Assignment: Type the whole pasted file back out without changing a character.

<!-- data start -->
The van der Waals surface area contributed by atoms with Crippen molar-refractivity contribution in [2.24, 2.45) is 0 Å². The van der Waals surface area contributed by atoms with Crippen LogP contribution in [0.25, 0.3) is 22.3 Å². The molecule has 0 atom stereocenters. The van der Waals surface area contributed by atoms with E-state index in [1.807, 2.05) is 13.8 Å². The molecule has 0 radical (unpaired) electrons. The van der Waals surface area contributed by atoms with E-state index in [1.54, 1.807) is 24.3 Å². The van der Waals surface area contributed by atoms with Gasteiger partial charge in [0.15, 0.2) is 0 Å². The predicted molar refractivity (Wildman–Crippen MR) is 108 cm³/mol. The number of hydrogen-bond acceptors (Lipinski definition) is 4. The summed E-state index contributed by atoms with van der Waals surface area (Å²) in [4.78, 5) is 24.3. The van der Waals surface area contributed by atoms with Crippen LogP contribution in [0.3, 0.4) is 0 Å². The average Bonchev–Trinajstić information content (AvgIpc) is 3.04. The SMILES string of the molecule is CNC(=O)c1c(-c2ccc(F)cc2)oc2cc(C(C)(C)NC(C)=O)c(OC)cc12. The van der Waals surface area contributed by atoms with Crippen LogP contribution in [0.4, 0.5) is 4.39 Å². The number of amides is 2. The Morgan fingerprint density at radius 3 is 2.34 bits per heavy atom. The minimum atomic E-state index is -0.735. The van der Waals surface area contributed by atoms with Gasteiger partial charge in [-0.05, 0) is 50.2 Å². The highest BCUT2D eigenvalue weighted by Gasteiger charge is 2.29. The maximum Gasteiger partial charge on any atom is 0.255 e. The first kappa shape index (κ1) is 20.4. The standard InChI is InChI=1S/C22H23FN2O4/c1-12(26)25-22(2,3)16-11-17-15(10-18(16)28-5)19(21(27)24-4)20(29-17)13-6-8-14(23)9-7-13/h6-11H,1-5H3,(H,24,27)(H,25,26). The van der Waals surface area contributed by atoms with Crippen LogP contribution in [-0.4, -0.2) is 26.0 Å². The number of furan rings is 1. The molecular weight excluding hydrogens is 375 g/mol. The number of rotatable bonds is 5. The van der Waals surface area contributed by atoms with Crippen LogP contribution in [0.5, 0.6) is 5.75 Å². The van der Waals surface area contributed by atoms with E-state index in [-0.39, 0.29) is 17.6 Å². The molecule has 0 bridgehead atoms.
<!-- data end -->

The van der Waals surface area contributed by atoms with Crippen molar-refractivity contribution in [2.24, 2.45) is 0 Å². The van der Waals surface area contributed by atoms with Crippen LogP contribution in [0.25, 0.3) is 22.3 Å². The molecule has 0 atom stereocenters. The van der Waals surface area contributed by atoms with E-state index in [1.807, 2.05) is 13.8 Å². The molecule has 0 radical (unpaired) electrons. The van der Waals surface area contributed by atoms with E-state index in [1.54, 1.807) is 24.3 Å². The van der Waals surface area contributed by atoms with Gasteiger partial charge in [0.15, 0.2) is 0 Å². The predicted molar refractivity (Wildman–Crippen MR) is 108 cm³/mol. The number of hydrogen-bond acceptors (Lipinski definition) is 4. The summed E-state index contributed by atoms with van der Waals surface area (Å²) in [4.78, 5) is 24.3. The van der Waals surface area contributed by atoms with Crippen LogP contribution in [0.3, 0.4) is 0 Å². The average Bonchev–Trinajstić information content (AvgIpc) is 3.04. The SMILES string of the molecule is CNC(=O)c1c(-c2ccc(F)cc2)oc2cc(C(C)(C)NC(C)=O)c(OC)cc12. The van der Waals surface area contributed by atoms with Crippen LogP contribution in [0.4, 0.5) is 4.39 Å². The number of amides is 2. The Morgan fingerprint density at radius 3 is 2.34 bits per heavy atom. The minimum atomic E-state index is -0.735. The van der Waals surface area contributed by atoms with Gasteiger partial charge in [-0.05, 0) is 50.2 Å². The highest BCUT2D eigenvalue weighted by Gasteiger charge is 2.29. The maximum Gasteiger partial charge on any atom is 0.255 e. The first kappa shape index (κ1) is 20.4. The standard InChI is InChI=1S/C22H23FN2O4/c1-12(26)25-22(2,3)16-11-17-15(10-18(16)28-5)19(21(27)24-4)20(29-17)13-6-8-14(23)9-7-13/h6-11H,1-5H3,(H,24,27)(H,25,26). The van der Waals surface area contributed by atoms with Crippen LogP contribution in [-0.4, -0.2) is 26.0 Å². The number of furan rings is 1. The molecular weight excluding hydrogens is 375 g/mol. The number of rotatable bonds is 5. The van der Waals surface area contributed by atoms with Crippen LogP contribution in [0.5, 0.6) is 5.75 Å². The van der Waals surface area contributed by atoms with E-state index in [-0.39, 0.29) is 17.6 Å². The molecule has 0 bridgehead atoms.